A wide array of people are affected by President Trump’s order, which bars for 90 days people from seven predominantly Muslim countries from entering the United States: Iran, Iraq, Libya, Somalia, Sudan, Syria and Yemen. It also bans all refugees for 120 days, and Syrian refugees indefinitely.
More than 100,000 visas for foreigners inside and outside the United States have also been revoked, at least temporarily, a government lawyer said in federal court on Friday.
After a review of the screening process, the order says officials may give recommendations for indefinite bans. Other countries may be added to the list as well.
Visitors, Students and Workers
There were more than 86,000 nonimmigrant, temporary visits by citizens from these countries in the 2015 fiscal year, including:
Visitors, business travelers
67,669 entries in 2015
People visiting the U.S. for recreational or business purposes on non-immigrant travel visas like B-1 or B-2.
14,135 entries in 2015
International students (and their families) enrolled in U.S. programs on non-immigrant visas like F-1, J-1 and M-1.
1,005 entries in 2015
Employees (and their families) on non-immigrant work visas like H-1B for specialty workers and H-2B for agricultural workers.
Fiancés of U.S. citizens
772 entries in 2015
Temporary visas for fiancés of U.S. citizens and for spouses and children of U.S. citizens or green card holders who have pending immigrant visas.
The ban affects people who are currently in the United States on temporary visas who would normally be allowed to travel to their home country and re-enter the United States, like students. According to the Institute of International Education, 17,354 international students from the seven countries were enrolled in American institutions during the 2015-16 school year.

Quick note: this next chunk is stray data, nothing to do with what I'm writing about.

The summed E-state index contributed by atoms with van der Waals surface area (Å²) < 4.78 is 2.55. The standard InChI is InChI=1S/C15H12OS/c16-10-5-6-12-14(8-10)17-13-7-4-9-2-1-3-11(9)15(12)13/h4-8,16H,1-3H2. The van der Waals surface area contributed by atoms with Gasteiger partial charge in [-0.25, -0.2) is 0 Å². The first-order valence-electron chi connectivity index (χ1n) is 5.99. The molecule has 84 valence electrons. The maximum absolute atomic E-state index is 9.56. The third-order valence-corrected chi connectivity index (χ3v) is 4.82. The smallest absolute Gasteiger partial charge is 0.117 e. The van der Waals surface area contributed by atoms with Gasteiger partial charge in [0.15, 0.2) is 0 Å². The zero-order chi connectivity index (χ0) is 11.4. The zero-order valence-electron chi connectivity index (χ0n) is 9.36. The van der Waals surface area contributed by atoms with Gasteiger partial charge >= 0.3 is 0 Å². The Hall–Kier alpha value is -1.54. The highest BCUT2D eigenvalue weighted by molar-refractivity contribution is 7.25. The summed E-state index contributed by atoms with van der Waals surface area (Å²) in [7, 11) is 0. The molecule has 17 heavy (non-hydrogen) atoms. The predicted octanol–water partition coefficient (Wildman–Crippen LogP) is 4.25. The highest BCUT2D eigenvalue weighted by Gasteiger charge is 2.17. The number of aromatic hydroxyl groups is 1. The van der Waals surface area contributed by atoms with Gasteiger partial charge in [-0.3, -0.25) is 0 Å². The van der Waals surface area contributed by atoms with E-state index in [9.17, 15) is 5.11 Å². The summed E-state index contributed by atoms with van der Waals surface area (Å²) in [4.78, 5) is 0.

The ban also affects people newly arriving on immigrant visas, which are issued based on employment or family status. People issued immigrant visas become legal permanent residents upon arrival in the United States and are issued a green card soon after.
In 2015, green cards were issued to 52,365 people from these seven countries. In general, about half of recent new legal permanent residents are new arrivals to the country, and the other half had their status adjusted after living in the United States.
The ban on all refugees to the United States is set at 120 days. Syrian refugees, who made up the second largest group of refugees to the United States in 2016, are barred indefinitely.
The order allows exceptions for refugees in minority religious groups and for those already in transit for whom a denial would cause undue hardship, or in line with pre-existing international agreements. The administration on Tuesday said that about 900 refugees would being processed this week for waivers because of hardship concerns. According to a State Department spokesperson, this group does not include individuals from Iran, Iraq, Libya, Somalia, Sudan, Syria or Yemen.
When the refugee program is reinstated, refugees in minority religious groups will be prioritized for acceptance. Although the order does not explicitly mention Christians as a minority religion that will be given preference, Mr. Trump said that was what he intended.
Green Card Holders
and Special Immigrants
After initial confusion over whether Mr. Trump’s order applied to green card holders, the administration said that they would be assessed upon arrival, and that “swift entry” would be expected. Later it changed course and said that green card holders would not be subject to an additional check.
From 1999 to 2015, 3.6 percent of new legal permanent residents were from the seven affected countries.
Iraqis who worked for the United States government or served as translators or interpreters for the military and had been approved for special immigrant visas (SIVs) will also be allowed, and the U.S. Embassy in Baghdad will continue to process new applications. It was initially unclear whether the ban affected these visas.
Dual Nationals and Diplomats
The ban does not apply to some groups, including U.S. citizens and dual nationals who enter the United States presenting their passport from a country not under the ban. There was initially confusion over how these people would be affected, though the White House had told the governments of Canada and Britain that their citizens who were dual nationals of one of the seven countries would not be barred.
People on certain types of diplomatic or government visas are also exempted from the ban. Nearly 2,500 admissions from these countries were made on these visas in 2015: